Featured Research

from universities, journals, and other organizations

Inherited Gene May Increase Risk For Prostate Cancer By 50%

Date:
March 2, 2005
Source:
Mount Sinai Hospital / Mount Sinai School Of Medicine
Summary:
A single gene variant may increase a man's risk of prostate cancer by 50%, according to a new study led by researchers at Mount Sinai School of Medicine and published this week in Cancer Research.

A single gene variant may increase a man's risk of prostate cancer by 50%, according to a new study led by researchers at Mount Sinai School of Medicine and published this week in Cancer Research.

In 2001, Mount Sinai researchers published a study in Science that showed that a gene, known as KLF6, fails to function properly in at least 50 to 60 percent of all prostate cancers. This was the first single gene shown to be responsible for the majority of cases of this disease, which affects approximately 200,000 men each year.

This finding led to the question as to whether or not mutations in this gene that are present from birth might increase an individuals susceptibility to prostate cancer. John Martignetti, MD, PhD, Assistant Professor of Human Genetics at Mount Sinai and colleagues addressed this question by analyzing differences in the KLF6 gene in 3,411 blood samples from men in registries of three major cancer centers (Johns Hopkins University, the Mayo Clinic and Fred Hutchinson Cancer Research Center). Blood samples were divided into three groups based on the individuals from which they were taken – those with prostate cancer who had a family history of prostate cancer, those with prostate cancer and no family history of the disease, and those without prostate cancer.

About 17% of the patients with a family history of the disease and 15% of patients with no such history carried at lease one copy a single KLF6 variant, but only 11% of the controls had a copy. The significant difference in prevalence of the variant among three groups indicates that individuals with this particular gene variant face an approximately 50% increased risk for developing prostate cancer.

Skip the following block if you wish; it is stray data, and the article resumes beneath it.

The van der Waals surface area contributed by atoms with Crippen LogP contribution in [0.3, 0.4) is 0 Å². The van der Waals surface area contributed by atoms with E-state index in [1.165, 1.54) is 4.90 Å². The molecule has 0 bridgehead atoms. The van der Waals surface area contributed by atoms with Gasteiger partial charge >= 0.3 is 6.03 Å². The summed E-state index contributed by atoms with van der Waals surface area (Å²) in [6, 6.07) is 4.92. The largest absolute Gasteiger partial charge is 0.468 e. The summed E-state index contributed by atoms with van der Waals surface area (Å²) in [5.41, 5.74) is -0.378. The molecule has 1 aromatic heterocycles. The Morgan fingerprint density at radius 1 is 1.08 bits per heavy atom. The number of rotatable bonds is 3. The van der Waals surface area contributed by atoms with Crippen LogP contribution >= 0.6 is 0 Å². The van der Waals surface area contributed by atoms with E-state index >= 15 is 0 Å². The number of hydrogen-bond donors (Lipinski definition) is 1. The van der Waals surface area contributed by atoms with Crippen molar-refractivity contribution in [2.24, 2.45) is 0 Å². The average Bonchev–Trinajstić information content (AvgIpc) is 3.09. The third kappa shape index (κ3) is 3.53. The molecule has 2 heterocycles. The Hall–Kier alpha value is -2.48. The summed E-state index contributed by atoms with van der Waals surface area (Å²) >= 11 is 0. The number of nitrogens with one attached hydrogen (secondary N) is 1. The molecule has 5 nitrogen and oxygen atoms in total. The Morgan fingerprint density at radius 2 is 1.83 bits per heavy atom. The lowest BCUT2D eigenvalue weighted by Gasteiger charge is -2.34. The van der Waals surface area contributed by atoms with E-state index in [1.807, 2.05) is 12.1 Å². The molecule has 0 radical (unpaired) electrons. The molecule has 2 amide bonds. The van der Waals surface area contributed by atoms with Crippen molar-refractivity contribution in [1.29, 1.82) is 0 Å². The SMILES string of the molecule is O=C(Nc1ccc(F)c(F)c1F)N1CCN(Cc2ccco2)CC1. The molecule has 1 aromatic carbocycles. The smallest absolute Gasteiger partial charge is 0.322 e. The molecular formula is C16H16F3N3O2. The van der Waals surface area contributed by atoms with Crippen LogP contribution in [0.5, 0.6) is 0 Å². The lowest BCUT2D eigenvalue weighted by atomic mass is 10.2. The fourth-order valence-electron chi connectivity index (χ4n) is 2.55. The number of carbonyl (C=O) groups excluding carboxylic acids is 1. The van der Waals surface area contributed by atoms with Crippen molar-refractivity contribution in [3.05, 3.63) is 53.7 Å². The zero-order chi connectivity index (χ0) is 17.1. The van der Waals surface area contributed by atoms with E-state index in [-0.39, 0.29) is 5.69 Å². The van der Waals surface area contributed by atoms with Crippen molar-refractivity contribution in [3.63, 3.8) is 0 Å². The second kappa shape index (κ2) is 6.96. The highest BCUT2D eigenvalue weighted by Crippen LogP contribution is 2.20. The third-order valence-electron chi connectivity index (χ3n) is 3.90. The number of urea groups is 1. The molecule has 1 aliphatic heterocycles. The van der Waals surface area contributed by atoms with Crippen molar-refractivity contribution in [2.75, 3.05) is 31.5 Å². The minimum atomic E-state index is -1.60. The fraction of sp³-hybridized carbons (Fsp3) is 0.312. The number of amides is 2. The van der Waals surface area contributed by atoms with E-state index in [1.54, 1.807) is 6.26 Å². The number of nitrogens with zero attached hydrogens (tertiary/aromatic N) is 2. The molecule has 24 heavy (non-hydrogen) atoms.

In the 2001 study, Dr. Martignetti, Scott Friedman, MD, Fishberg Professor of Medicine and Chief of the Division of Liver Diseases, and Goutham Narla, an MD/PhD student at Mount Sinai discovered that KLF6, functions as a tumor suppressor gene. Its role is to restrict cell growth. When KLF6 fails to function properly cell growth goes unchecked and cancer may results. It has since been discovered that KLF6 defects are implicated in a number of other human cancers, including colorectal, lung and liver.

The variant of the gene investigated in the report published this week produces a an altered version of the KLF6 protein. Rather than entering the cell nucleus to suppress cell growth as the KLF6 protein usually does, this altered version remains in the cytoplasm, where it has the opposite effect, thus increasing cell growth and potentially leading to the development of caner.

Prostate cancer is among the most prevalent cancers worldwide and is the second leading cause of male cancer-related death in the United States. Incidence is expected to double among men over age 65 in the next 25 years, according to the authors. "Our findings highlight a completely novel and previously unexplored pathway for the development of prostate cancer," said Dr. Martignetti. "Ultimately we plan to investigate the potential of this gene as a diagnostic tool, an indicator of a patients risk for prostate cancer, and as a potential target for new treatments."